Understanding of the effect of wear particles removal from the surface on grinding silicon carbide by molecular dynamics simulations

YH Huang and YQ Zhou and JM Li and FL Zhu, DIAMOND AND RELATED MATERIALS, 137, 110150 (2023).

DOI: 10.1016/j.diamond.2023.110150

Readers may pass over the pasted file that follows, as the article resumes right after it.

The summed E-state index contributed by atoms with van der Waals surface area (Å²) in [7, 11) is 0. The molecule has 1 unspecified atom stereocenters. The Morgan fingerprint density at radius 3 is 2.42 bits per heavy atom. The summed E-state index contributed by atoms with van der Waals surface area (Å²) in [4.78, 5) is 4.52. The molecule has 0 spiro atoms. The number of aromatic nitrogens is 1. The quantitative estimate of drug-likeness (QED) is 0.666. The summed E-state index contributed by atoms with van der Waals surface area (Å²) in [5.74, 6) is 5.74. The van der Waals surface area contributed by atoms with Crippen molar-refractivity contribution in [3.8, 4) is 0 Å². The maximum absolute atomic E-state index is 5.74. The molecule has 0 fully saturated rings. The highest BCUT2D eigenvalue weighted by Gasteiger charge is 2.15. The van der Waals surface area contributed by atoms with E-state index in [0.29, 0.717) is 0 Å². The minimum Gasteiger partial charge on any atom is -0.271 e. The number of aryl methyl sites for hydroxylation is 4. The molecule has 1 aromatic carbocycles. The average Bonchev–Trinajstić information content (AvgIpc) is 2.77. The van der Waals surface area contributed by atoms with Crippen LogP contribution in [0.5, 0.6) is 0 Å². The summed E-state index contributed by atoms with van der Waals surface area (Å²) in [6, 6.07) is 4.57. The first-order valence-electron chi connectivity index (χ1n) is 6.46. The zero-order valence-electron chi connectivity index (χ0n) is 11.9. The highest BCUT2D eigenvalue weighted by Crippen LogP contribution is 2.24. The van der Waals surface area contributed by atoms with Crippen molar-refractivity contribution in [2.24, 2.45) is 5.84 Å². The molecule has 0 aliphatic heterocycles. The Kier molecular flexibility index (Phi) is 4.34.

Silicon carbide (SiC) has become increasingly important for use in the optoelectronics industry due to its unique properties. Achieving higher precision in SiC machining presents a challenge, and understanding the microscopic and dynamic mechanisms conditioning this process is crucial. In this study, we used molecular dynamics (MD) simulations to investigate these mechanisms by analyzing different removal intervals of SiC wear particles during simulations of grinding. Our MD model featured multi-grits in four different shapes (cubic, octahedral, cubooctahedral, and spherical), and final ground surfaces were achieved by simulating grinding. The results showed that wear particle removal could improve machinability and alter microstructure evolution, producing a surface with more connective small planes. This wear particle removal also led to a decrease in the magnitude and frequency of variation of the local temperature by up to similar to 24 %, and the tangential and axial forces. The fluctuations in forces corresponded directly to the frequency of the wear particle removal. Although the wear particles could slightly speed up grinding in the middle stage, they were found to be detrimental to the final surface quality. Consequently, this study provides a valuable perspective on understanding abrasive machining of SiC.

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